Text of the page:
NEW YORK — It’s back-to-school time and that means millions of college kids will be heading back to campus to focus on their future. Interestingly, almost three-quarters of Americans believe college isn’t just about academia — it also teaches important life lessons. That’s according to a new poll of 2,000 adults, which revealed 73 percent agree that college educates you about adult life beyond coursework and the classroom.
While doing well in school and getting good grades ranks as the hardest part of college (46%), time management (45%), having more responsibilities (44%), and living on your own (43%) followed closely behind.
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Conducted by OnePoll on behalf of Texas Tech University, results also revealed that 44 percent are currently considering returning to college or, if they’ve never been, going for the first time. Approximately two in five respondents (44%) are keen to try college again — not because they disliked their first experience, but because they didn’t learn enough vital life skills, such as banking or time management (40%).
On top of that, 42 percent are simply interested in learning new skill sets and 39 percent want to change their career path. Respondents also cited certain areas where colleges could improve. Helping with job interviews and applications (42%) and being affordable for all students (39%) ranked high on the list.
When it comes to choosing a school, respondents consider a few specific factors. Classes or seminars that teach about life beyond the classroom (41%) and positive testimonials from current or previous students (41%) would encourage respondents to choose a certain school.
“We all hear the national conversations about the costs of attending college, asking whether the experience is worth it,” says Texas Tech vice president for enrollment management Jamie Hansard, in a statement. “While what students learn in the classroom can be foundational for the goals and careers they want to pursue, it’s important to understand that the value of college goes far beyond a person’s academic achievements.”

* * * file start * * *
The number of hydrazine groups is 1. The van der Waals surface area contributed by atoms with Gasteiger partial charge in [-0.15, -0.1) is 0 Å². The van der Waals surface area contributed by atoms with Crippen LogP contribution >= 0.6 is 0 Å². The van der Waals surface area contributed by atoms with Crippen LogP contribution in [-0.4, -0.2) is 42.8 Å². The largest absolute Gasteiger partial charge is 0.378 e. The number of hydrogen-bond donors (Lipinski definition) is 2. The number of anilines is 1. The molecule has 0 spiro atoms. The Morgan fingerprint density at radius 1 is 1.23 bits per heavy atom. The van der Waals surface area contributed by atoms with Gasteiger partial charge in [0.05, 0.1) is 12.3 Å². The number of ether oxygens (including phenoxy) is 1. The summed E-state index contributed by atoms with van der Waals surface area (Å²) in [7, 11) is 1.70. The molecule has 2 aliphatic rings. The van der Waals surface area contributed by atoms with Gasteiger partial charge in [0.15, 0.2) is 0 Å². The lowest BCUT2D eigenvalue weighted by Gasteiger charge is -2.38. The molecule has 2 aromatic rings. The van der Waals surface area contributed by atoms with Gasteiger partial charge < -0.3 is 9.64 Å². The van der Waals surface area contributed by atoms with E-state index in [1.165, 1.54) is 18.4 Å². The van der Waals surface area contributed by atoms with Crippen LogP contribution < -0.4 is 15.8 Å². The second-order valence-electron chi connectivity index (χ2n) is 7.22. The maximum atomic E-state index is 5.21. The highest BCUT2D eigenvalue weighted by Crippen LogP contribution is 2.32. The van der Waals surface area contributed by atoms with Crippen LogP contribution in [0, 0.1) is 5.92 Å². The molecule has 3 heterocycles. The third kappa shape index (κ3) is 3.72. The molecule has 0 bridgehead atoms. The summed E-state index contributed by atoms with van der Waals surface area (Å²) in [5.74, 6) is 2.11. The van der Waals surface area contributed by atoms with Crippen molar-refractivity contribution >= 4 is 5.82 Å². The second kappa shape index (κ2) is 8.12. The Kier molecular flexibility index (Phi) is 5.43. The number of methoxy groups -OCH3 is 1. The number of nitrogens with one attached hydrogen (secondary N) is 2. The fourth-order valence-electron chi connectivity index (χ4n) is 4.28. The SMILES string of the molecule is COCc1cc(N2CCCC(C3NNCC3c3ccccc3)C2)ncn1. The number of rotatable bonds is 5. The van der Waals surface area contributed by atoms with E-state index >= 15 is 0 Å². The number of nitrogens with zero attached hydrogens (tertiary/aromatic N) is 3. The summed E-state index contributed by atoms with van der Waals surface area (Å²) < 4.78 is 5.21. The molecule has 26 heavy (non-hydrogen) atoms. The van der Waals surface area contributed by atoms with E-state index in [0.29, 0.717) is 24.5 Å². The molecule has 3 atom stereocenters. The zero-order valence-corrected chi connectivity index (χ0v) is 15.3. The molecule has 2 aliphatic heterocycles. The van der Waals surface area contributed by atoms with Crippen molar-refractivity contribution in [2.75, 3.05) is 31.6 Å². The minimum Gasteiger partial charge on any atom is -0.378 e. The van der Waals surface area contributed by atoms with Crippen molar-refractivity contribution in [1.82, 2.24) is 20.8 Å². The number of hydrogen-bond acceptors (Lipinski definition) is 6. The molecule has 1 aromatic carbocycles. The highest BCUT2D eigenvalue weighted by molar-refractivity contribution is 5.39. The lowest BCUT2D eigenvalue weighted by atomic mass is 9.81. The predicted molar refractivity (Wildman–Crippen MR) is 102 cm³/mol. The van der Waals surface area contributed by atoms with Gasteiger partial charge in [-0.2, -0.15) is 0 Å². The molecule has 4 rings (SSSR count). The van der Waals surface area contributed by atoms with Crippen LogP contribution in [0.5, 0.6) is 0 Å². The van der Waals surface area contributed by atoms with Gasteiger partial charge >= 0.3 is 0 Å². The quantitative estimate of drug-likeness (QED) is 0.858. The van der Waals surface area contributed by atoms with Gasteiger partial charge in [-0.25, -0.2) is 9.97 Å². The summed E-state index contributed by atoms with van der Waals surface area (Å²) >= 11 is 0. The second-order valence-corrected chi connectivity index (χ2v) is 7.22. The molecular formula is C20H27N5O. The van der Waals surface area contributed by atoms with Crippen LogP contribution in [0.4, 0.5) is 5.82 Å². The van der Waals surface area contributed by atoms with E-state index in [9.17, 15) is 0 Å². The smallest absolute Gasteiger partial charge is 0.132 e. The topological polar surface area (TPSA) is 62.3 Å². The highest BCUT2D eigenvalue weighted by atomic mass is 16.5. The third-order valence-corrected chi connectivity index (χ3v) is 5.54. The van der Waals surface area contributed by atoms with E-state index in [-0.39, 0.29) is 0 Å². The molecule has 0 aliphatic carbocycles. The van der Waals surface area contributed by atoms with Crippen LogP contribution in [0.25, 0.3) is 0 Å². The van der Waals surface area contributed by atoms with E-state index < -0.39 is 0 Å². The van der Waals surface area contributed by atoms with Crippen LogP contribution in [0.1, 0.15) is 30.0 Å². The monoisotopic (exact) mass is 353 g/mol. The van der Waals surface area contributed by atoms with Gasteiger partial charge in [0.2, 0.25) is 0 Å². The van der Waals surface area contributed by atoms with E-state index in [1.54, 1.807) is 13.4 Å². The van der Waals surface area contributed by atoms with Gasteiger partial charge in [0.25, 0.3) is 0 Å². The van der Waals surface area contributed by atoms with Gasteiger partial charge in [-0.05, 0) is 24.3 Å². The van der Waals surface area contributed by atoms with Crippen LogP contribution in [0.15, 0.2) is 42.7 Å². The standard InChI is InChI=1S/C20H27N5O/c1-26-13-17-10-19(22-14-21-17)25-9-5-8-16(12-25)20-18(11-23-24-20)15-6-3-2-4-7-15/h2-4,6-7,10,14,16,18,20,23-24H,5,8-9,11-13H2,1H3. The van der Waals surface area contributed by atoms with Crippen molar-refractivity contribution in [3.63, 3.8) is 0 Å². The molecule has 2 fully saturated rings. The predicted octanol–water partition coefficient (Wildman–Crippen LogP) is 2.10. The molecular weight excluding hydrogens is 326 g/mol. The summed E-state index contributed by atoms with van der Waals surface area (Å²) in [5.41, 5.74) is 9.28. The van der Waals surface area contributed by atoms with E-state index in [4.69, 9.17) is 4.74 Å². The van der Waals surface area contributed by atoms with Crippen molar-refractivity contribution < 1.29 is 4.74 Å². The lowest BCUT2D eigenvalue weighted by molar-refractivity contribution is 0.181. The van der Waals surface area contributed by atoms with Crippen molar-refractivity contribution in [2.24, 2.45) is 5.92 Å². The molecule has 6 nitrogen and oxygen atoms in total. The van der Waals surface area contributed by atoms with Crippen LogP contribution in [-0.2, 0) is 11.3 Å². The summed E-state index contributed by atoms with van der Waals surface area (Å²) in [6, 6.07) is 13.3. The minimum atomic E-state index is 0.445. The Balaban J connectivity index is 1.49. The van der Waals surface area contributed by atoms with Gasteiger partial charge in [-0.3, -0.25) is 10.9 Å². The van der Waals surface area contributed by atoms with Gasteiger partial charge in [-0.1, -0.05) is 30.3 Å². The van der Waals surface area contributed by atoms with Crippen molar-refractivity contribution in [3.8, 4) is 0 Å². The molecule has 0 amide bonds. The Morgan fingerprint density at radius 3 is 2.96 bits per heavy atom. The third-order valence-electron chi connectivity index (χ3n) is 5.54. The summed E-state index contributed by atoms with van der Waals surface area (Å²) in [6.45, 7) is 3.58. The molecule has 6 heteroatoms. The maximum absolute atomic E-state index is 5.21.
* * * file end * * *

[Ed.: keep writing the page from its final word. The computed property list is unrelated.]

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Of the respondents who have attended college, 85 percent believe college prepared them for adult life, but 80 percent agree if they could go back, they would change some things about their college experience. Of the life skills those respondents picked up during their time in college, organizational skills (53%) and discovering their passions (47%) ranked as the top two.
When asked what skills college taught them that they still apply to adult life, respondents highlighted, “how to be independent,” “how to arrive when instructed,” and “how to approach people in the correct way.”
Nearly a third who’ve attended college add that the highlight of their experience was making friends, with experiencing “Greek life” (16%) and undertaking internships (15%) rounding out the top three.
Seventy percent of those who attended college work in the field associated with their degree. With that in mind, 70 percent of all respondents agree their career goals are more attainable if they attend college.
“It’s nearly impossible to assign a dollar amount to the value of college,” Hansard says. “How do you put a number on discovering your passion? How do you put a value on the friendships you make in college, many that last a lifetime and may help you reach your goals later in life? How do you put a number on the personal growth and development you experience along the way? College can help you do all these things and give you an education. If you take advantage of those opportunities, it’s absolutely worth it.”